Zinfandel — The Eye Opener


When I first started learning about wine, I knew jack about Zinfandel. I knew it was a red. I knew that white zinfandel was what many women ordered in bars when they wanted to look sophisticated but didn’t know any better. I knew there was a section in wine stores for it. But I might have tried two or three glasses of the stuff.

Then came a vacation with my Sweet Partner in Crime to Sonoma County’s Dry Creek Valley. Everything changed.

Zinfandel went from an afterthought in my (then nearly-nonexistent) cellar to a favorite varietal of mine. I liked zins for the very reason many “connoisseurs” turn their noses up…because they’re largely fun, powerful, in-your-face wines. Anyone writing a description from tasting a zin will rarely use the words “faint notes of…”

For a duffer like me, it was paradise. These were the first wines I tried where I felt that I could clearly discern flavors. Wines for which I could read someone else’s tasting notes and say, “Of course!” Wines where I could actually say, “I taste (fill in flavor here)” and feel relatively confident.”

Many of the smaller wineries in Dry Creek Valley we visited don’t do wide distribution, but if you’re in the mood to check out some interesting bottlings, you might want to take a gander and order a few of these:

Dark Horse — Our first night in Healdsburg, we stayed at a wonderful B&B called the Grape Leaf Inn. They had (as many of the B&B’s do) a nightly wine tasting — and one of the wines they were pouring was Dark Horse’s zinfandel. If not oaked properly, this would have been a total fruit bomb, but it was well-aged and the tannins smoothed out the fruit nicely. Marketed as “Wine for Cowboys” — these bottles are worth having just to read the story on the reverse.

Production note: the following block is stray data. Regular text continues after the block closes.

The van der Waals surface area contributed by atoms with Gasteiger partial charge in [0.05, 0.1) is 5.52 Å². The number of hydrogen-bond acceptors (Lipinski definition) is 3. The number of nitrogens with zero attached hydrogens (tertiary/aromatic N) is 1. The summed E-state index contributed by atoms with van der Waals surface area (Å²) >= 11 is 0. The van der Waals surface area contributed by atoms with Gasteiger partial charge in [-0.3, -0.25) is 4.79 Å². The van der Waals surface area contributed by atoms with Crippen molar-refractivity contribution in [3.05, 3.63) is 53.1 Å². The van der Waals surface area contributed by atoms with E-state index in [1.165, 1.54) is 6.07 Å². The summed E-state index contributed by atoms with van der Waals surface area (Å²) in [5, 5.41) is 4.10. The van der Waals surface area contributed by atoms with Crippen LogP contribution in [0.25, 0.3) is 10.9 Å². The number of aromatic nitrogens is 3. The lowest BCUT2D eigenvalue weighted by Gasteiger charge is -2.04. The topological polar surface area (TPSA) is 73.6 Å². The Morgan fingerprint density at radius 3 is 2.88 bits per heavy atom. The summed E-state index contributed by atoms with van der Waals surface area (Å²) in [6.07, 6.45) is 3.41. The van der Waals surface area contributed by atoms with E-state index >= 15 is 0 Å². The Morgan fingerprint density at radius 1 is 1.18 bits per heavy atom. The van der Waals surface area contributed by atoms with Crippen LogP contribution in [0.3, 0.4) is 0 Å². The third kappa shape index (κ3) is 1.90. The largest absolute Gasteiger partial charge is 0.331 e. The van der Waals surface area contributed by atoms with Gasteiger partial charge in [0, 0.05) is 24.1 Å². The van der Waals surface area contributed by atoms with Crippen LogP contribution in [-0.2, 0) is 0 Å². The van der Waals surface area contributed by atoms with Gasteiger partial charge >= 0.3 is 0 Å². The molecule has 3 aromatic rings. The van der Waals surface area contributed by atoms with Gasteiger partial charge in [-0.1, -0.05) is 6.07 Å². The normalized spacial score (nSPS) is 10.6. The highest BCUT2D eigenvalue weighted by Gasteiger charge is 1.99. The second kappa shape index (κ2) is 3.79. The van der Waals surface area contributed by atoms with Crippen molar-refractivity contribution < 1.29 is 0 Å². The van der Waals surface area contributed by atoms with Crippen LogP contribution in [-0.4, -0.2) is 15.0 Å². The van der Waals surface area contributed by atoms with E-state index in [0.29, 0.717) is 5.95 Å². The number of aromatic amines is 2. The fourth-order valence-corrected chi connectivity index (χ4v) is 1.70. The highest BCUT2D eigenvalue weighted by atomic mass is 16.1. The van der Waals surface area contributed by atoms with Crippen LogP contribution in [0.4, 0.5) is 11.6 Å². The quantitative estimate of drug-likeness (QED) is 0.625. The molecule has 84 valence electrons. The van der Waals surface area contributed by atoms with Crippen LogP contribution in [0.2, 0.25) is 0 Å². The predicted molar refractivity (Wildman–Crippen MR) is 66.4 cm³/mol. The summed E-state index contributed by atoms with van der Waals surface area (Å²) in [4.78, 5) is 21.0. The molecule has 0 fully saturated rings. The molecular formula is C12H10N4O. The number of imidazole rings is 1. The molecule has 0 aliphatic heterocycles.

Amphora — Amphora was putting together its new production facility when we visited. The sign in front of the tasting room was, at the time, done in spray paint. The wines, however, were hardly slipshod. Amphora specialized in a number of powerful reds. Their zinfandel was rich, plummy, full of spice and vanilla. They also had one of the finest petit sirahs I’ve ever tried (to stay with our big wine motif). An “Amphora” is a Greek wine jug, and the owner/winemaker, Rick Hutchinson, crafts these along with the wines. I’ve heard that the new tasting room is now open, and I hope to get back there before long.

Armida – On a hill surrounded by gorgeous vistas in every direction, Armida was a real find. They specialize in a number of varietals — as they’re lucky enough to have vineyards with very distinct Sonoma microclimates and terroir. Their zins were the star for me. They have a number of boutique zinfandels in the $35-50 range — but I thoroughly enjoyed their second line bottlings, “PoiZin” and “Surf Zin.” Their PoiZin is a big smooth blackberried glass of wonderful. They’d just finished bottling one of their new reserves when we got there — and we cracked that bottle not long ago after a couple of years on the shelf. Divine.

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